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Volvo Motorsport - 16 consecutive racing seasons and technical innovation


From estate models with catalytic converters to diesel, gas, E85 and DRIVe


May 2 is the premiere of this year's STCC - the Swedish Touring Car Championship. Volvo and Polestar will be on the grid with a two-car team with Robert Dahlgren and Tommy Rustad fighting for the title, each driving an enhanced version of the Volvo C30 DRIVe powered by E85.


There was the same excitement in the air in 1994, although at a different place and with a different car. That was the year Volvo officially started racing in the British Touring Car Championship. On the grid was a relatively unknown young driver called Rickard Rydell dressed in a Volvo racing suit.


Estate car and catalytic converters in racing? But of course!
Volvo brought two extremes along to the BTCC in its maiden season. Volvo ran an estate model and equipped the race car with catalytic converters, a move that was unknown in racing at that time.


It was not long before Rydell was a winner and a national celebrity in England and Sweden, and catalytic converters were soon made mandatory in touring car racing regulations.


Volvo went on to win the BTCC in 1998 and had debuted in the STCC two years earlier. Volvo was on the grid from the very first STCC race with driver Jan Flash Nilsson behind the wheel.


A diesel car with a bit too much power
In parallel with its STCC project, Volvo started several single-make classes such as the S40 and S60 Challenge to promote the development of young drivers.


In 2002 Volvo decided to test its D5 diesel engine in racing and built a car that could race in the S60 Challenge. That car became a 500 Nm monster that Jens Edman was given the job of taming.


"I had to race outside of points so as not to interfere with the drivers who were battling for the title. I drove mostly using third and fourth gears and Volvo's motorsport people told me over and over to hold back. We only did one season and that was just as well. You can't really mix petrol and diesel in the same class, it's too unfair. But what a car and what torque," Edman recalls.


Gas or bio-ethanol?
In 2005 the company's technical enthusiasm really started to itch. Volvo's motorsport organisation had previously managed to combine green technology with motorsport. And now the company had both gas-powered and E85-powered cars on sale. The temptation was too great. Volvo decided to evaluate both fuels in parallel.

Volvo could bring bio-ethanol E85 from the street to the track completely on its own, but for gas Volvo needed a partner to actually supply the race cars with compressed gas on the track.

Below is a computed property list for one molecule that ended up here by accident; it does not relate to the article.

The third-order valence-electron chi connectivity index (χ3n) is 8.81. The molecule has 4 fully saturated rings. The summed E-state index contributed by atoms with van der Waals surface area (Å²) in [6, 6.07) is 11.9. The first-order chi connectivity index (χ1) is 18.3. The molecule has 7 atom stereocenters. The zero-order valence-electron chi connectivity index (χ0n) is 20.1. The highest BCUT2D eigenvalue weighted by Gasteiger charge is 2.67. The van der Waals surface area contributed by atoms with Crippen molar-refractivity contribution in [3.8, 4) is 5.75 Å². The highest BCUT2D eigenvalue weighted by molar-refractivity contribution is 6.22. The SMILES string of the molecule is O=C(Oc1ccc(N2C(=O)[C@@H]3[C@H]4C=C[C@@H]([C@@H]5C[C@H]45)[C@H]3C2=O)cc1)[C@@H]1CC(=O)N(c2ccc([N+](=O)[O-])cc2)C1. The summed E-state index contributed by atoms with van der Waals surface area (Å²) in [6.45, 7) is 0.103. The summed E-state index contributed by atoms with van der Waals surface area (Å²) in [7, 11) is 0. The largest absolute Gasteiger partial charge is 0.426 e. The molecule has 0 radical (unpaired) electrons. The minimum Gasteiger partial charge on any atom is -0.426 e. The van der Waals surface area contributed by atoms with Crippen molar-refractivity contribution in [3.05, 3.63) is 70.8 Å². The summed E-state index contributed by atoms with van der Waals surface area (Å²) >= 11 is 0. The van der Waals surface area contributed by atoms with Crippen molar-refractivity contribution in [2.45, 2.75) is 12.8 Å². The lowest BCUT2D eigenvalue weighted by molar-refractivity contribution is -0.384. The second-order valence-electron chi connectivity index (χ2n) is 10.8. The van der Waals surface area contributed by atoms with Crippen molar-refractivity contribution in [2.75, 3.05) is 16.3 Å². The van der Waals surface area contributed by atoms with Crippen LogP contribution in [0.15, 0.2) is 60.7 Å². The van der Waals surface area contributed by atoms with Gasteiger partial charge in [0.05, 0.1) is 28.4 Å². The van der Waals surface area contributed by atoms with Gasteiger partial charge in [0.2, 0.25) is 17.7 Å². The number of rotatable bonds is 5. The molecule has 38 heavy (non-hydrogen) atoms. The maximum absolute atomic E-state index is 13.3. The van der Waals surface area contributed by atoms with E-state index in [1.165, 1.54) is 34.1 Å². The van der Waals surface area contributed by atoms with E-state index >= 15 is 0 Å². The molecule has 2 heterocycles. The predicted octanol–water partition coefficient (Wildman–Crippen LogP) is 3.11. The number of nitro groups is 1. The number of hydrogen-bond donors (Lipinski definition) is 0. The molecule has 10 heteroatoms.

Alexander Murdzevski Schedvin, then motorsport manager at Volvo Cars Sweden, was assigned the task of allocating a gas partner together with Christian Dahl at Polestar. Very soon the duo approached Eon.


"We presented our concept which was based on converting our current FIA Super 2000 engines so we could start racing with gas in 2007. The 2006 season would be used to conduct an open technical study within the STCC framework to evaluate, compile regulations and open up the possibility for other teams to switch too. When the gas alternative failed to be adopted we simply made the exact same journey with E85," explains Alexander Murdzevski Schedvin.


Green victory straight off the blocks and C30 DRIVe takes over

That journey paid off. In 2007 Volvo was on the grid with E85 in their S60 race cars and became the first manufacturer to switch to alternative fuels in an FIA Super 2000 championship. Even better, E85 was now approved by the STCC and was made available to all teams. Robert Dahlgren won the premiere race and the second one, and the season was crowned with double victory together with teammate Alexander Storckenfeldt.


With momentum at a high level, Volvo developed a completely new racing car for 2008, one that was based on the forthcoming Volvo C30 DRIVe. This model has an optimised aerodynamic package that results in lower drag and therefore lower fuel consumption on the street. On the track, these same aerodynamic features provide better stability and higher top speed. Green street technology would form the basis for a winning car on the track.


After a tough start Volvo's green C30 race car delivered five pole positions and victories in the last two races of the season. Best of all, it did so within 11 months of starting from a blank piece of paper.

16th season the toughest, more technically packed than ever
On May 2, Volvo will enter its 16th  consecutive touring car racing season with quick drivers and cars packed with more green technology than ever. The aim is to win both the drivers' and the manufacturers' championships. The competition could not be tougher, with cars like BMW, Alfa Romeo and two gas-powered VWs with turbo engines competing thanks to special dispensation.


"These first fifteen years have passed quickly since we have always been developing new and stimulating ideas. Yet, from a technical perspective, it feels as if we are just getting started. This season will be tough and very exciting. It is especially fun to see that the gas idea finally made it to the track, although that was only thanks to some serious short cuts through the regulations. What a wonderful example of recycling. Let's race," says a determined Derek Crabb, Director of Motorsport at the Volvo Car Corporation.

C30, Special Interests, Sponsorship
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